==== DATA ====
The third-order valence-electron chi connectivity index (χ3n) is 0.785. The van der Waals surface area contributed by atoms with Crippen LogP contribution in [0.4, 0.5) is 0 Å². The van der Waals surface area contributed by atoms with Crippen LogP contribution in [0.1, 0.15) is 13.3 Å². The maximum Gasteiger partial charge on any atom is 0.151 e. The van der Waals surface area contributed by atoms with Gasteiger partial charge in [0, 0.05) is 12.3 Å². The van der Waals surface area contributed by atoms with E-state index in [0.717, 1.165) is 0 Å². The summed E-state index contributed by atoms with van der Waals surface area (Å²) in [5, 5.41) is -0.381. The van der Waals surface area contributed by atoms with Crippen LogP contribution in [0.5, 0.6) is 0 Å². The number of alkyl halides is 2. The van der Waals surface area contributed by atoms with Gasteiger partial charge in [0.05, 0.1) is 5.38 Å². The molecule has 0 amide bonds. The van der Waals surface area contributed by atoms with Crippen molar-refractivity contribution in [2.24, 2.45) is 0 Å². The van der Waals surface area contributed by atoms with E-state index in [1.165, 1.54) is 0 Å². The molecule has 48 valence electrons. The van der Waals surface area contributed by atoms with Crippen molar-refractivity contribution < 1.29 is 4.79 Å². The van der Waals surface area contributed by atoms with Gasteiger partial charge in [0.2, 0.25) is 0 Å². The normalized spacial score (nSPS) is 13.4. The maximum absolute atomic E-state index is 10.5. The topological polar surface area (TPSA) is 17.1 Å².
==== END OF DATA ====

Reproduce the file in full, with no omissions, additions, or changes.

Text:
The third-order valence-electron chi connectivity index (χ3n) is 0.785. The van der Waals surface area contributed by atoms with Crippen LogP contribution in [0.4, 0.5) is 0 Å². The van der Waals surface area contributed by atoms with Crippen LogP contribution in [0.1, 0.15) is 13.3 Å². The maximum Gasteiger partial charge on any atom is 0.151 e. The van der Waals surface area contributed by atoms with Gasteiger partial charge in [0, 0.05) is 12.3 Å². The van der Waals surface area contributed by atoms with E-state index in [0.717, 1.165) is 0 Å². The summed E-state index contributed by atoms with van der Waals surface area (Å²) in [5, 5.41) is -0.381. The van der Waals surface area contributed by atoms with Crippen LogP contribution in [0.5, 0.6) is 0 Å². The number of alkyl halides is 2. The van der Waals surface area contributed by atoms with Gasteiger partial charge in [0.05, 0.1) is 5.38 Å². The molecule has 0 amide bonds. The van der Waals surface area contributed by atoms with Crippen molar-refractivity contribution in [2.24, 2.45) is 0 Å². The van der Waals surface area contributed by atoms with E-state index in [1.165, 1.54) is 0 Å². The molecule has 48 valence electrons. The van der Waals surface area contributed by atoms with Crippen molar-refractivity contribution < 1.29 is 4.79 Å². The van der Waals surface area contributed by atoms with Gasteiger partial charge in [0.2, 0.25) is 0 Å². The normalized spacial score (nSPS) is 13.4. The maximum absolute atomic E-state index is 10.5. The topological polar surface area (TPSA) is 17.1 Å².